I may come away from my photo shoots with fewer images then before, but if I have at least one or two that are great, they are worth far more than a dozen of OK ones. Choose one subject and spend your time photographing it from different angles, with different focal lengths and in different light. You will see the results and progress yourself.


#4 Most importantly play, make mistakes and have fun

Just do what the title says. Your best photos, your signature style, or your next favourite preset can come from an accident or what you first deem a mistake. So feel free to experiment and play, and don’t delete those “mistake” images until you import and see them on your computer. Have fun experimenting!


Thanks for reading!

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Fernando Martín  10 months ago
so inspiring ^^
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Johan Lundin  10 months ago
Good points. Thanks!
Chris Works  10 months ago
Great post! Thanks for the tips. Keep up the good work!
Amresh Mishra  11 months ago
Nice one Sir and inspiring to do better and better..Good Luck..!
Robson Peixoto  11 months ago
Great text
dan goebel  11 months ago
I am forever grateful to my father for introducing me to photography with the Pentax K1000 - all manual, all the time. Can't tell you how many rolls of Ectachrome I wasted on macro shots of the tube amplifier I fixed. but I learned over and under exposing and pushing the ISO to 1600 and enjoying the grain. Now 35 years later I'm getting back into it and learning through books, videos, art shows, etc what I like and what other people like, hopefully to marry the two and make people happy with my form of art.
dr. d  11 months ago
Great article. My friend an accomplished photographer who teaches at the college level, a colleague, told me to take 10,000 film shots on manual, then 5,000 more on digital to get ready to begin. Lots of those images went straight to the garbage adn I could only afford to shoot about 7,000 film before I had to make the switch, but it was the best advice ever. When we last met, she looked at my work (12 years later) and said, you should charge and just be a professional. You've arrived! I guess I was a slow learner.
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jeremy beasley  11 months ago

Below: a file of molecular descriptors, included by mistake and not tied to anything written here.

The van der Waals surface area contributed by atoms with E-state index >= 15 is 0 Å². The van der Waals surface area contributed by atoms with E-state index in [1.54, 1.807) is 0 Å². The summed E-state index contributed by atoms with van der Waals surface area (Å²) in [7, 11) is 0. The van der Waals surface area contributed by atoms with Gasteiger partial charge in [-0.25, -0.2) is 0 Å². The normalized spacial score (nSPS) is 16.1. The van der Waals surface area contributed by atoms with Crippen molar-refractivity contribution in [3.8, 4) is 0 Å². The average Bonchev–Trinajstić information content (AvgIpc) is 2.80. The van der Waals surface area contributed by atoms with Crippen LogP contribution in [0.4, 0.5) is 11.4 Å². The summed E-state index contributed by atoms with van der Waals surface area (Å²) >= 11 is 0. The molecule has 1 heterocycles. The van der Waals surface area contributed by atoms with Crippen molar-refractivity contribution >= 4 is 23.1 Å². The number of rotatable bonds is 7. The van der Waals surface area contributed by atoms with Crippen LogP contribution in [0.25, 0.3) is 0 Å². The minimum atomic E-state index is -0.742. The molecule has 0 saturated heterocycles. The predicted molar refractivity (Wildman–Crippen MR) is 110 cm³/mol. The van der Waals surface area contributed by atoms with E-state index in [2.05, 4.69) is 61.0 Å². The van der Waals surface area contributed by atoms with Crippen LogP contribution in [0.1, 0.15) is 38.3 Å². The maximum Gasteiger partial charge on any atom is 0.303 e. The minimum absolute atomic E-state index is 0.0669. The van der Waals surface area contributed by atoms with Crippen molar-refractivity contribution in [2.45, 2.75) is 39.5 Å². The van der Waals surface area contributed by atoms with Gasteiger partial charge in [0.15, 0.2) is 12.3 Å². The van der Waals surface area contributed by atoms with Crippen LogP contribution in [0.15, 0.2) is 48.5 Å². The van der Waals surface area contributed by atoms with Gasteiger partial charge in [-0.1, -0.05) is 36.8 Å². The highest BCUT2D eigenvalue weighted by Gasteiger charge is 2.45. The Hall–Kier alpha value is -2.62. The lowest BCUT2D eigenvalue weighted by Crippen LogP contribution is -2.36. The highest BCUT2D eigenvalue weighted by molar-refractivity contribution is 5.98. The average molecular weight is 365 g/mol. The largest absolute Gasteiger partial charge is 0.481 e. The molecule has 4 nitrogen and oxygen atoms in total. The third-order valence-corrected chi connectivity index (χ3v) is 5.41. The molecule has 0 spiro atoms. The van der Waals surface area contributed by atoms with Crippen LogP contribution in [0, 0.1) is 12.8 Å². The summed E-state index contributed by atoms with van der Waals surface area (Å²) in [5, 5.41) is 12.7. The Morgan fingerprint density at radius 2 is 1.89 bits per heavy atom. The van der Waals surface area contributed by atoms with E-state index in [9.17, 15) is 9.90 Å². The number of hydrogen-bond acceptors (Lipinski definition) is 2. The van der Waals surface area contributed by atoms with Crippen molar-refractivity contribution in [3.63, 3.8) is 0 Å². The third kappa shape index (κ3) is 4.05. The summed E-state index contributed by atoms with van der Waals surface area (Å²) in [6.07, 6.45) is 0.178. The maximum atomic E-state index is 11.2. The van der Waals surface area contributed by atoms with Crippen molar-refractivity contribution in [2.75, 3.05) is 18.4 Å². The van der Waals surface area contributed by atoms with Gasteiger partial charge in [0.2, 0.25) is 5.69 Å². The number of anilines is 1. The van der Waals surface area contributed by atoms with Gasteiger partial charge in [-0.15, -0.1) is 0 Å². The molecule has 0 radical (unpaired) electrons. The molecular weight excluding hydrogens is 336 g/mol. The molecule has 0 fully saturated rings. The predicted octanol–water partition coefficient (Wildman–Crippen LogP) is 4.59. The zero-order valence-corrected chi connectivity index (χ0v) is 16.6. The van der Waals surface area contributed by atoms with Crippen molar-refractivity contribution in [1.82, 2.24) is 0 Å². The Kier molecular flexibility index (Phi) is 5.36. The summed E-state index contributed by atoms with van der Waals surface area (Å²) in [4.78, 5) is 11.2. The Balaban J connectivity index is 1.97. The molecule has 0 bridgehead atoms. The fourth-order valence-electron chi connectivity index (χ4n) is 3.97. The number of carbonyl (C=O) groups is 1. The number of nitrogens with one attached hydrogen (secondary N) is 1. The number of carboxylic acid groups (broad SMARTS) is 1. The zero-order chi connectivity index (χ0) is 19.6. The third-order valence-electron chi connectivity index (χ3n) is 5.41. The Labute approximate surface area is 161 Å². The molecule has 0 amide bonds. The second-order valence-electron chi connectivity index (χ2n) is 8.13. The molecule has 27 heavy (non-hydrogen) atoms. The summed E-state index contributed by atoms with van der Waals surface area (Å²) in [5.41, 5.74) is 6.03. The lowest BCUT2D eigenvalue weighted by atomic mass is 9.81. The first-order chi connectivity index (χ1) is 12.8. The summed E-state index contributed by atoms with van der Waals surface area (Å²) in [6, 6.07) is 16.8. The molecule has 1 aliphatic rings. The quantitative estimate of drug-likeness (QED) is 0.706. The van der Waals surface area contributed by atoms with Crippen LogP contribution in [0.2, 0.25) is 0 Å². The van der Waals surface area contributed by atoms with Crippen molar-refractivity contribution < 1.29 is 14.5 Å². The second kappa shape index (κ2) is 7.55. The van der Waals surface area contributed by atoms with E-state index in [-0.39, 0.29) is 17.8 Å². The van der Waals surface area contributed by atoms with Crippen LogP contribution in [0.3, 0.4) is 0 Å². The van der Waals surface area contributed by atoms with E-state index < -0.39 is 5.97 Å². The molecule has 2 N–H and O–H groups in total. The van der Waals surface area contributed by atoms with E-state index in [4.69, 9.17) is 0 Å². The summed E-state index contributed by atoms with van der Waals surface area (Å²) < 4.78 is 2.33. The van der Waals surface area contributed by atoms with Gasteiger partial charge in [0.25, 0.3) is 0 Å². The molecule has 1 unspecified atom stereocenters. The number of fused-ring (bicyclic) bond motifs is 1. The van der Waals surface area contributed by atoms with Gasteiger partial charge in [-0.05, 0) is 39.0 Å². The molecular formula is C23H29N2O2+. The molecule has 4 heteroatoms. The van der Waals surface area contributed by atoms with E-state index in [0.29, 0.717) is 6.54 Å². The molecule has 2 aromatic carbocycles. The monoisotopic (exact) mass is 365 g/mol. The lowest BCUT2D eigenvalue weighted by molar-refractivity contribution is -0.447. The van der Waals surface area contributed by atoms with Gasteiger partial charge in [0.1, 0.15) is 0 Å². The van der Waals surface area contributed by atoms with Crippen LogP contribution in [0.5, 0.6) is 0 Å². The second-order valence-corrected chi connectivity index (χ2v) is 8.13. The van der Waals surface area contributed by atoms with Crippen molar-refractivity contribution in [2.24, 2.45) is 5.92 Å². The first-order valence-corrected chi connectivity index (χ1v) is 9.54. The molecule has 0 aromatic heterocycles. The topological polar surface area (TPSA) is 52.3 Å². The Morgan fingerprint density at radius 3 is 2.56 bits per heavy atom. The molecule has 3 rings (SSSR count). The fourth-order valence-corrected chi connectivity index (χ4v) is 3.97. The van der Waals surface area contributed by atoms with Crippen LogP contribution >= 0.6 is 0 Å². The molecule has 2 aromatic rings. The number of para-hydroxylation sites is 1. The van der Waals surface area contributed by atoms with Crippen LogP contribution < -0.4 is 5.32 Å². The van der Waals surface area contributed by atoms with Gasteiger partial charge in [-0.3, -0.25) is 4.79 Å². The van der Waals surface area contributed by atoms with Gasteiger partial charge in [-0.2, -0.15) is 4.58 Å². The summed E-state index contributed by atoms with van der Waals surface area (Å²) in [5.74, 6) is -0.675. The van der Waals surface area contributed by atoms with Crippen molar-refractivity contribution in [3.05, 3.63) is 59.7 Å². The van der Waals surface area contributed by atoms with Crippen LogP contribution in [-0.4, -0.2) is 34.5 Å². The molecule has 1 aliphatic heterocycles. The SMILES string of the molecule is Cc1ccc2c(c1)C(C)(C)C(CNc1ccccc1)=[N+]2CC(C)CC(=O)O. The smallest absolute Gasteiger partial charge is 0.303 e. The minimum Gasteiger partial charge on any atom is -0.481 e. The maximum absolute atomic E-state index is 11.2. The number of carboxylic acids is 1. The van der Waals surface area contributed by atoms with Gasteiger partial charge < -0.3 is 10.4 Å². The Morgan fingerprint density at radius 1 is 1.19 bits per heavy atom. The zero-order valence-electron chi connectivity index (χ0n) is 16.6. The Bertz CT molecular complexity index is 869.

Very practical lessons. Thanks for sharing, Jason!
Sandra Daniels  11 months ago
Great lessons. Thanks!
Joani C  11 months ago
Time well spent reading this article. Thank you for sharing it.
Steven Selby  11 months ago
I recently went out for a night shoot and came home with two frames .. it was during the taking of these two frames (ten minutes per frame at two locations) that I realised most of what you've voiced here. I'm coming home happier with a couple of frames now than I was with a card full previously - a lot of the time the frames may not even be of the subject I set out to shoot but rather of a shot produced whilst working the subject that wasn't initially obvious.

I read voluminously, studied the exif's of shots I admired on flickr etc and joined camera clubs - in the end I left the clubs realising that the formulaic structure was stifling me. I work to my strengths and on my weaknesses and always try to remember to enjoy the moment of just 'being there'. My favourite lenses are old Nikon's that I converted to K mount so they're manual all the way.

Great article - thanks for posting ! :-)

Suzaidee (Dee)  11 months ago
Great article... :)
Nancy Pasel  11 months ago
Great advice!
Normand Richard  11 months ago
An excellent post all the way. There is one thing I felt was not mentioned. You must really pinpoint your kind of shooting, than read and learn as much on that particular topic if you want to get good at your kind of shots. You can only learn what you practice. As Diana said, go out and play and shot lots of pictures that you like to take and you will get very good in that field. Than as your interest grows in different kinds of photography, it will be very easy for you to bring all your experience with you to that new field and add the new knowledge needed!!!!!
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Emile Abbott  11 months ago
Nice article and advise. Read, Learn, practice, slow down see the small stuff as well as the big picture, have fun and be yourself.
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Garth Bishop  11 months ago
Great article... I think one of the unsaid things here is be yourself and find your own way. I recently read a blog post or listened to a podcast that said "forget about books - you need to practice." I thought that was a really arrogant thing to say, because everyone learns differently. Personally, I've learned a ton from books, but also from practicing, from listening to podcasts and from looking at other images online and in print.
Dario Ricardo  11 months ago
thanks,great insight
Anocha Yimsiriwattana  11 months ago
Thanks for sharing ... good read :)
Anocha Yimsiriwattana  11 months ago
and also great photos! :D
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Cormac O'Connell  11 months ago
Great article!
Rahul Jain  11 months ago
Very good to read...will surely implement
Subir Majumdar  11 months ago
thanks a lot ... :)
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Mark Postal  11 months ago
a great read...thanks for sharing...inspirational.
Patrick Horgan  11 months ago
Very good read! Thanks!